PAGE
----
How corruption hurts the economy

J mulraj | | Updated on: Jan 19, 2018




Corruption denies advancement through merit, critical for a thriving economy

The founder of modern Singapore, Lee Kuan Yew, realised, at the very start that he needed to root out corruption if he wanted his small country, which had not been blessed, as India is, with natural resources, to prosper.

Today, Singapore ranks number three in the World Bank’s ranking of richest countries by per capita income and number seven in Transparency International’s Corruption Perception Index. God, in His infinite wisdom, gives countries advantages and disadvantages. He deprived Singapore of many natural resources, but gave it good leadership. He gave India lots of natural resources, an intelligent people, but a lousy polity. (Ah well, the electorate must also share the blame for that). Had India’s priority, when it achieved independence, also been to root out corruption, India, given its other advantages, would have had a higher per capita income than Singapore’s $82,763, instead of the paltry $5,418 (Purchasing Power Parity basis). That would make India the world’s largest economy.

Corruption hurts

On Transparency International’s Corruption Perception Index, India is ranked 85th. Singapore is seven. There is an inverse correlation between corruption and economic betterment of people.

Despite all the evidence, Indian political leaders still have not learnt that rooting out corruption is one of the main planks to propel a country’s economic development. By its very nature, corruption preserves the status quo, providing benefits to a select group of people, and protecting them from paying for their follies — thus denying advancement through merit, which is the sine qua non of a vibrant and successful economy.

No less a person than RBI Governor Raghuram Rajan has stated in an interview that ‘no one wants to go after the rich and well-connected wrongdoer’. He is absolutely spot on. Nothing happens in well-known scam cases, even with mounting evidence of fraud.

Can we then aspire for India to be a rich country, unless we are willing and able to root out corruption?

Investors, domestic and foreign, need to feel confident of the legal system being able to protect their rights. In the period January 1-18, foreign institutional investors have been net sellers of Indian equity totalling ₹9,446 crore. Doubtless this was due to worries over China, and over the sharp drop in prices of crude oil, which has fallen below $ 30/barrel from a peak of $140, and of commodities.

The fall in commodity prices has ground trade in bulk commodities virtually to a halt. So much so that it is now cheaper to rent a 1,100 foot container ship than a Ferrari; perhaps the Monk who sold his Ferrari would have done better renting it out!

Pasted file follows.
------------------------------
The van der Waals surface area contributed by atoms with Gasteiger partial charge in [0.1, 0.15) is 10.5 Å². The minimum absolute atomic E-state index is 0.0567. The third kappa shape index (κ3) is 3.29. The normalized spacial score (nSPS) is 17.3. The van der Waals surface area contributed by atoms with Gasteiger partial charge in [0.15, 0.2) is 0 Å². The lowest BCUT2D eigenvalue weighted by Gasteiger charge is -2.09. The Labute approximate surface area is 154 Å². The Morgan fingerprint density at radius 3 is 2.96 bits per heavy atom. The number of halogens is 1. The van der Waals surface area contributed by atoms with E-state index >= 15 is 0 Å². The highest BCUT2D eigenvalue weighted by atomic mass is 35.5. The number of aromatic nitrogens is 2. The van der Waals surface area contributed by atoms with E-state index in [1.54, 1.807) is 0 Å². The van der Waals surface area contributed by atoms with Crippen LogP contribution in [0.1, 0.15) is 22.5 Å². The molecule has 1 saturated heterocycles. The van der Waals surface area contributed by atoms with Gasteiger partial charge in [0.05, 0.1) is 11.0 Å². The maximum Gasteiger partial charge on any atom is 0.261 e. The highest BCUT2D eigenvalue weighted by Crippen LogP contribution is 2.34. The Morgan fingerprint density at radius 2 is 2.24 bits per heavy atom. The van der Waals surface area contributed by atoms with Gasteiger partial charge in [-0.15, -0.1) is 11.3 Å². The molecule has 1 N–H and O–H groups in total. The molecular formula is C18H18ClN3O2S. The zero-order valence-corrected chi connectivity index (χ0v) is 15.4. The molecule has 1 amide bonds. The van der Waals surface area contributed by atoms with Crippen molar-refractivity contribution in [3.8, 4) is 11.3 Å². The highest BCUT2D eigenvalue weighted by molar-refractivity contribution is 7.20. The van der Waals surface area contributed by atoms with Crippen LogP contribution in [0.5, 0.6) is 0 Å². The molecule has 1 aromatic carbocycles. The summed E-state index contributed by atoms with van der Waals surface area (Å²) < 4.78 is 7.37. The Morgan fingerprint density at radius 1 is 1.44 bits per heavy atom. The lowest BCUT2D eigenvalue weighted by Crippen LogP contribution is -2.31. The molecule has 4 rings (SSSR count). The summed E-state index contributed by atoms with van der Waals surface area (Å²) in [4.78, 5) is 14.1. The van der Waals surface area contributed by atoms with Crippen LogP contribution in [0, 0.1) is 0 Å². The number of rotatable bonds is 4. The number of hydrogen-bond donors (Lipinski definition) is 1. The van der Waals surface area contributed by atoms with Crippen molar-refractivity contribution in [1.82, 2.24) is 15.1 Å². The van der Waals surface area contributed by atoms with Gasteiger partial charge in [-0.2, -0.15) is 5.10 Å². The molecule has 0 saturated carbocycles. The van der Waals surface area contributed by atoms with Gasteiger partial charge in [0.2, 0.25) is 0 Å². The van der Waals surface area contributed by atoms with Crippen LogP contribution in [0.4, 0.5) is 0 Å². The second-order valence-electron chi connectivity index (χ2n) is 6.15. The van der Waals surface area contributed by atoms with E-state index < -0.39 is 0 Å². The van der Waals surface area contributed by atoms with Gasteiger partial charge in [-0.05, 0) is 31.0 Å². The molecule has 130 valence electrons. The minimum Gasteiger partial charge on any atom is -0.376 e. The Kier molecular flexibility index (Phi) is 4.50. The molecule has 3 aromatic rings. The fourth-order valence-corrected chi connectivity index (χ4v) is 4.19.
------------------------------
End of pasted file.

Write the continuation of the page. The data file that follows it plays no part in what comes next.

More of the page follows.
Crude oil prices are unlikely to rise higher after sanctions on Iran were lifted, which will add to supply. Low oil prices are severely straining the finances of OPEC countries, and of countries like Russia and Venezuela dependent on it.

OPEC countries used to be providers of capital to global markets when prices were high. They are now borrowers from global capital markets. So, capital will not only be scarcer, but will also become more expensive, now that the US interest rate cycle is rising. These factors are affecting, and will continue, to affect stocks.

For example, China had, using cheap money, provided under quantitative easing programmes, built up excess supply of various things, including steel. Now that its economy is slowing down, it is dumping the excess steel in world markets.

The world’s largest steel maker, Arcelor Mittal, is bearing the brunt of this dumping; its market cap has fallen 95 per cent from its peak.

What next?

Technically, the market seems to have fallen enough and is poised for a rally, which began on Friday. The long-term India story remains good, especially when compared with the plight of other countries. A lot of things need to be done to achieve our potential, and the government has good intentions. It is trying to find ways to provide jobs, and its initiatives to help start-ups is a great way to do so and ought to have been done decades ago.

We need to, however, urgently fix corruption and a judicial system that moves far too slow to be effective. Without this, India would be an ‘also ran’.

The writer is India Head, EuroMoney Conferences

Published on January 24, 2016
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